MADURAI/KARUR:Terming as “inhuman” and “anti-constitutional” a century-old ritual of non-Brahmins eating food leftover by Brahmins and rolling over the dumped plantain leaves at the Nerur Sadhasiva Bramendrar temple in Karur district, the Madurai Bench of Madras High Court on Tuesday banned the practice in the State.
However, before the court directive was pronounced, the ritual was completed on Tuesday afternoon for the 101st time with the devotees sensing legal trouble because Dalit organisations had petitioned various authorities questioning the age-old practice.
Nonetheless, the Karur Collector S Jayandhi faxed a report to the court through the Government Pleader saying she had sent instructions to the temple authorities to stop the ritual around 3 pm. Till the time of going to press, the Collector said she had not got a copy of the court’s order.
A resident of Velayuthapalayam in Karur, V Dalit Pandian, had moved the court seeking to ban the ritual at the 101st temple festival organised by the Nerur Sadhguru Sadhasiva Bramendrar Seva Trust as Government authorities had failed to respond to his pleas to stop the ritual. The organisers of the festival believe that dalits and non-Brahmins who ate food leftover by Brahmins and performed angapradakshanam (roll over) on dumped plantain leaves would be blessed.
Pandian’s advocate Narayanan argued that the practice degraded dignity and also amounted to caste discrimination.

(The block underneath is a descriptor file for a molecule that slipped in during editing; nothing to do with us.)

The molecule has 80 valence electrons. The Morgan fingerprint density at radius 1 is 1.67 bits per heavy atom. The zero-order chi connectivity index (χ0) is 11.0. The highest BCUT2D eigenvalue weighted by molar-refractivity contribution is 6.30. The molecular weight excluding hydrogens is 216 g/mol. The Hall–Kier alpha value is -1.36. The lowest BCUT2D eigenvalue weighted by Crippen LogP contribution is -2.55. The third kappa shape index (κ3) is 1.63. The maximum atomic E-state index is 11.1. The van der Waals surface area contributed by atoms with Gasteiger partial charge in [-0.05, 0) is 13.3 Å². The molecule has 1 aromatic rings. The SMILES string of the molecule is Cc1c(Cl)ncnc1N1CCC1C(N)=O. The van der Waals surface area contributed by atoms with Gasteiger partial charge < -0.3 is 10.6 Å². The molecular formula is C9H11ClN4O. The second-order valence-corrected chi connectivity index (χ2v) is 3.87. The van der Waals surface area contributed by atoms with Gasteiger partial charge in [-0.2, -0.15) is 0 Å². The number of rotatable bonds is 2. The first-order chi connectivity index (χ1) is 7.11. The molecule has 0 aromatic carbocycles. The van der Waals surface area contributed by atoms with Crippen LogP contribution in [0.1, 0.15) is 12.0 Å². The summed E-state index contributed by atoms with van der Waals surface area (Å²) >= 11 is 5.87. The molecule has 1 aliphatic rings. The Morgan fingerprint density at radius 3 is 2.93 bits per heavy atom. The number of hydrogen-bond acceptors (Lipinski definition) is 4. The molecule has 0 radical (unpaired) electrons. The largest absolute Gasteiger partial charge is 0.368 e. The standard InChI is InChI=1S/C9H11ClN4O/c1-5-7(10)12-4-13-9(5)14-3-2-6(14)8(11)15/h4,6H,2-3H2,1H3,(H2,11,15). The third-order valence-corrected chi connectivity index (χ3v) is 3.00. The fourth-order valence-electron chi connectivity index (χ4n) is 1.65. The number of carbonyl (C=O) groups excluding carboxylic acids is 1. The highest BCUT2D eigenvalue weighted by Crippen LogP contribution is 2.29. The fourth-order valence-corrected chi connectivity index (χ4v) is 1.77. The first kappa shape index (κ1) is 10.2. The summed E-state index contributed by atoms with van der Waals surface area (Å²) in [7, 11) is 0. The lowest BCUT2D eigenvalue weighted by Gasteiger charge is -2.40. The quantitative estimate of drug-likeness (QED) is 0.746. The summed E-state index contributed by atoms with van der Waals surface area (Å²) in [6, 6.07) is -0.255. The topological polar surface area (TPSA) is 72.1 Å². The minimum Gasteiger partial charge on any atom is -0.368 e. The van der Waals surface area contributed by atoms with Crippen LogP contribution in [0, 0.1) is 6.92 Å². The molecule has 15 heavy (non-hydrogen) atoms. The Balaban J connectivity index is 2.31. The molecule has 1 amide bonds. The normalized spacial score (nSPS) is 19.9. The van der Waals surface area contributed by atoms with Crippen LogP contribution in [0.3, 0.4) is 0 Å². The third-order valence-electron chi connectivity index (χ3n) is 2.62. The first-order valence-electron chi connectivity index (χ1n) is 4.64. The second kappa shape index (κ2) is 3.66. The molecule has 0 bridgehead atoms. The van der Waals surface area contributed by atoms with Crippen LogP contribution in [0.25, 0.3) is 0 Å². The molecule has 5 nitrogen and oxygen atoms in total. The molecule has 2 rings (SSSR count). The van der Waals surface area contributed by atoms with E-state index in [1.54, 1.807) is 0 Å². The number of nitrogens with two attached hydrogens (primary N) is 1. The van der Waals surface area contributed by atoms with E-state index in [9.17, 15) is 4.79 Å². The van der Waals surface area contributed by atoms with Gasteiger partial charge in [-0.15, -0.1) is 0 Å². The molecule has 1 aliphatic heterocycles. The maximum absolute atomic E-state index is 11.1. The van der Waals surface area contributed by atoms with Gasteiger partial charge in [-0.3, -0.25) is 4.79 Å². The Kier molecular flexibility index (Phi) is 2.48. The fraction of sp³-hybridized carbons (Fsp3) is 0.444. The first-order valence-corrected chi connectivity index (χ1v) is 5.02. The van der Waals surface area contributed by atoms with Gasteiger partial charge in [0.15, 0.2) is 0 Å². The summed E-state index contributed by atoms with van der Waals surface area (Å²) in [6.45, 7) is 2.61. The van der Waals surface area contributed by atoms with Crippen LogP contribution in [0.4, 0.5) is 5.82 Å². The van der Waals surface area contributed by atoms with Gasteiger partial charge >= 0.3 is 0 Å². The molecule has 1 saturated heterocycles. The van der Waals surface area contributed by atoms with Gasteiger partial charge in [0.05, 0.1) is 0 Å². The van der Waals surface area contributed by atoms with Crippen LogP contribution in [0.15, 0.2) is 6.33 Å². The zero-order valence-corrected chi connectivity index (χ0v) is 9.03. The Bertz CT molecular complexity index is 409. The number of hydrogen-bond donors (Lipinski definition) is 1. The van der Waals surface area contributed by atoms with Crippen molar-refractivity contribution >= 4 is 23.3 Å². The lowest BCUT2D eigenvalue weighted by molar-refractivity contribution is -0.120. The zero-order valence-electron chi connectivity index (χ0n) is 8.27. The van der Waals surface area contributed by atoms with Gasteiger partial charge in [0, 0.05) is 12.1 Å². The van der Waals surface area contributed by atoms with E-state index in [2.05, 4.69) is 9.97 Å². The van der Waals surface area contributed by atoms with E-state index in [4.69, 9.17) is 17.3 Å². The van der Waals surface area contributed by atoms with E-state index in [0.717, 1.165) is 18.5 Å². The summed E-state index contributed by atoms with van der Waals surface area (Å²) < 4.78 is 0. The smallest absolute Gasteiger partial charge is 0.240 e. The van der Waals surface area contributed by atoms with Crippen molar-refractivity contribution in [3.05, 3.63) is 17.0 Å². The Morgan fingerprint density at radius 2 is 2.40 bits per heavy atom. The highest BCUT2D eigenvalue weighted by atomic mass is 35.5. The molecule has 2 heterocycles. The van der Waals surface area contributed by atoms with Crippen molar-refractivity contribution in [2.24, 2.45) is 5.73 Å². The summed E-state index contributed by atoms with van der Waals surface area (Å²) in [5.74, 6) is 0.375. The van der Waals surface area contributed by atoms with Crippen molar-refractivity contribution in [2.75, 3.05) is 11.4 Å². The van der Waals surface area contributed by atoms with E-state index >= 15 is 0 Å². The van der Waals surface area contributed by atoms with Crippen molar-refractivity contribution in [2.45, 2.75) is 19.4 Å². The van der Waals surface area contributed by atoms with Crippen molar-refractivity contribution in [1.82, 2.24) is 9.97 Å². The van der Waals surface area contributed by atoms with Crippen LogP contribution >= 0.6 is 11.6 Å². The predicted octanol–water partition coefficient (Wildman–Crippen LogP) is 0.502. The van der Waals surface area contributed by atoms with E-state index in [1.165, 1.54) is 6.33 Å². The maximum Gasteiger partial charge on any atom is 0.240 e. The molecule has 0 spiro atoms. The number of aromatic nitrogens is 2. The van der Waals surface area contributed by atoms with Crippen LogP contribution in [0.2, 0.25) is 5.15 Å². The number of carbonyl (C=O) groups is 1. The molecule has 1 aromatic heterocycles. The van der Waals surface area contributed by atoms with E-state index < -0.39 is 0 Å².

He said the Supreme Court had last year in an appeal filed by the State of Karnataka vs Adivasi Budakattu Hitarakshana Vedike Karnataka, had categorically stated such an inhuman ritual shouldn’t be celebrated just to safeguard ancient regressive traditions.
Hearing the petition as an emergency post-lunch, a Bench of Justices S Manikumar and V M Velumani called for a report from the authorities.
Later, the Government Pleader Manoharan submitted a fax report from the Karur Collector stating the ritual had been stopped.
The Bench then directed the Chief Secretary, Karur Collector, Superintendent of Police and Revenue officials to ban the ritual permanently. The court also sought an action taken report from the Government.
However, in Karur the ‘festival’ was organised with the usual pomp even as a huge police force stood guard fearing trouble from Dalits.
Sources said that ‘devotees’ from across Tamil Nadu, parts of Maharashtra and Kerala also took part in the ritual.
“Some Brahmins also ate the leftover food,” claimed an organiser.
An annadhanam was also conducted on the occasion. Over 200 ‘devotees’ including women, who took a holy dip in the Cauvery, ate leftover food and rolled over the plantain leaves.